Another problem may be even more challenging. We, the public, display a strong bias toward the most aggressive and costly care, often at the expense of other things. The proliferation of $100 million proton beam cancer facilities, even as basic cancer prevention efforts go unfunded, exemplify the imbalance in urgency and priorities. Continued Medicare reimbursements for costly yet dubious medications such as Avastin for breast cancer raise inevitable questions of cost-effectiveness. Whatever your ideological perspective, Medicare should not and cannot provide a blank check to the supply-side of the medical economy, especially in a political and regulatory context in which private payers are under strong pressure to follow suit.
Smith and Hillner's essay also raises sensitive issues regarding overly aggressive chemotherapy for patients who face fatal metastatic cancers. Given anxieties captured in the crystalline phrase "death panel," I would not commence a national cost-control discussion within the frightening and divisive arena of end-of-life care. On the merits, though, Smith and Hillner cite much evidence that both patients and American society would benefit from less toxic and less aggressive care. When further chemotherapy is unlikely to be successful, they suggest that symptom-directed palliative care provides a better treatment course.
Ironically, the inclusion of palliative care elements within standard care may also prolong life. As Atul Gawande noted in the New Yorker, a randomized trial found that metastatic non-small-cell lung cancer patients assigned to early palliative care lived almost three months longer, on average, than their counterparts receiving usual care. The earlier palliative care group experienced higher quality of life, was less likely to display depressive symptoms and was more likely to be spared toxic side-effects of futile therapies. Some imperfectly understood combination of these benefits prolonged survival through provision of more cost-effective, less-punishing care.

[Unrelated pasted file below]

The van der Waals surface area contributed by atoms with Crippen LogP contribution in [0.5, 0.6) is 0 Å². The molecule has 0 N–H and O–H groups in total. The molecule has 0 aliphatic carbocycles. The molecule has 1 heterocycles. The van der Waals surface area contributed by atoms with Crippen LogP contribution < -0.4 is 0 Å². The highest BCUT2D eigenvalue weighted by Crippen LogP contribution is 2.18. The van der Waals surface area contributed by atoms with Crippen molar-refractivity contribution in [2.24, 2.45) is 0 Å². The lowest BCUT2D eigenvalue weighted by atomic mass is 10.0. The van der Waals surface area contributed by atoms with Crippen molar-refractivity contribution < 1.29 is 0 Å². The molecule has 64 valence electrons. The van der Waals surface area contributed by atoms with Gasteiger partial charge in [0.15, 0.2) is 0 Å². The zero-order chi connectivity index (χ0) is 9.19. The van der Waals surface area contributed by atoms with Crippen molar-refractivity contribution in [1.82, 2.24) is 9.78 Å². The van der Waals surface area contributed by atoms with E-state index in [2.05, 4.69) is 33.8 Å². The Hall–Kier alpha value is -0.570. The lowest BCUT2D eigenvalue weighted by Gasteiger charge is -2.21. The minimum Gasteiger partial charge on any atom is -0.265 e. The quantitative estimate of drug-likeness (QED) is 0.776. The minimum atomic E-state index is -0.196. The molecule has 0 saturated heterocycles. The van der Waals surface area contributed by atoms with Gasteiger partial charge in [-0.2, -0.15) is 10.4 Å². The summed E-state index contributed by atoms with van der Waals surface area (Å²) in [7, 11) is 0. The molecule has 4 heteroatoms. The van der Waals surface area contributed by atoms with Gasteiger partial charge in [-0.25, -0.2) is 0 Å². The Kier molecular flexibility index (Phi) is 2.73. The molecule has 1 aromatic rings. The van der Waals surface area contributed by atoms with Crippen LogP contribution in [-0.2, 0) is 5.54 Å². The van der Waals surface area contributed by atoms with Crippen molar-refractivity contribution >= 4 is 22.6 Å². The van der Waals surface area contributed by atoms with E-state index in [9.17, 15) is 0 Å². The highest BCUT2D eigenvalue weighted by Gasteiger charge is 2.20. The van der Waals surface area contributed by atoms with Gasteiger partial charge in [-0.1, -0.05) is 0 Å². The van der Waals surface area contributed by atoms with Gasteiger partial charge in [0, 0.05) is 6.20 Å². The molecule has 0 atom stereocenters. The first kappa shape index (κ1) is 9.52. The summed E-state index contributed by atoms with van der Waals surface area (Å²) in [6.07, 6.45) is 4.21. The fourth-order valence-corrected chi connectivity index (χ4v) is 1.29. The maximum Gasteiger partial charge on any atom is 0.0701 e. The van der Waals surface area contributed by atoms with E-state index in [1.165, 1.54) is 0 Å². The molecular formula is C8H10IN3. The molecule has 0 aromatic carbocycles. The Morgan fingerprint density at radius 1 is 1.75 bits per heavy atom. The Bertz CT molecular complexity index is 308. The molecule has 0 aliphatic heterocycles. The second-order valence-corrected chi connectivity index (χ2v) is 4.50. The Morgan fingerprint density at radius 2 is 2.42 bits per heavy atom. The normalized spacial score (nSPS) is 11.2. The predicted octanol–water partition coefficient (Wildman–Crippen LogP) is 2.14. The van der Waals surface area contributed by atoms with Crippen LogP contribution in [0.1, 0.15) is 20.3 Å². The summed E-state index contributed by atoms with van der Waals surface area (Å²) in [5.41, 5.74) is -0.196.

Here again, we, the general public, must alter our own mindset to improve the quality of care. Metastatic lung cancer may be the most straightforward case. The majority of patients with this condition die within one year. Inclusion of palliative care and the turn away from further futile therapy are thus most compelling. Even here, though, many families hesitate to embrace palliative care because they regard loss of hope as the entry ticket. A definitive bleak diagnosis should not be required to receive services commonly associated with palliative care. All patients require effective pain management. All patients require open communication about prognosis and, often, advance care directives.
Such discussions aren't easy, especially when families don't fully trust the care team. Years ago, my father-in-law was diagnosed with advanced lung cancer. At one point, his doctors discussed the possibility of a punishing thoracic surgery. They were unenthusiastic. Yet our family wasn't really ready to give up on the prospect of substantially life-prolonging care. Moreover, we weren't very confident in his doctors. They had done a pretty poor job in the early stages of his care. They lacked the authority to say: "There's nothing more we can do."
Fortunately, one of my own physician colleagues mapped the options with me. He explained that surgery was unlikely to prolong my father-in-law's life and the most likely outcome was that he would spend his few remaining months in recovery from a painful and failed surgery. A different path was chosen. He died soon after, at home, under dignified and humane circumstances in the care of his family and a local hospice.
We all must face these issues to control costs, and for other reasons, too. We can treat our loved ones, and ultimately ourselves, more effectively, more efficiently, and more decently than we often do.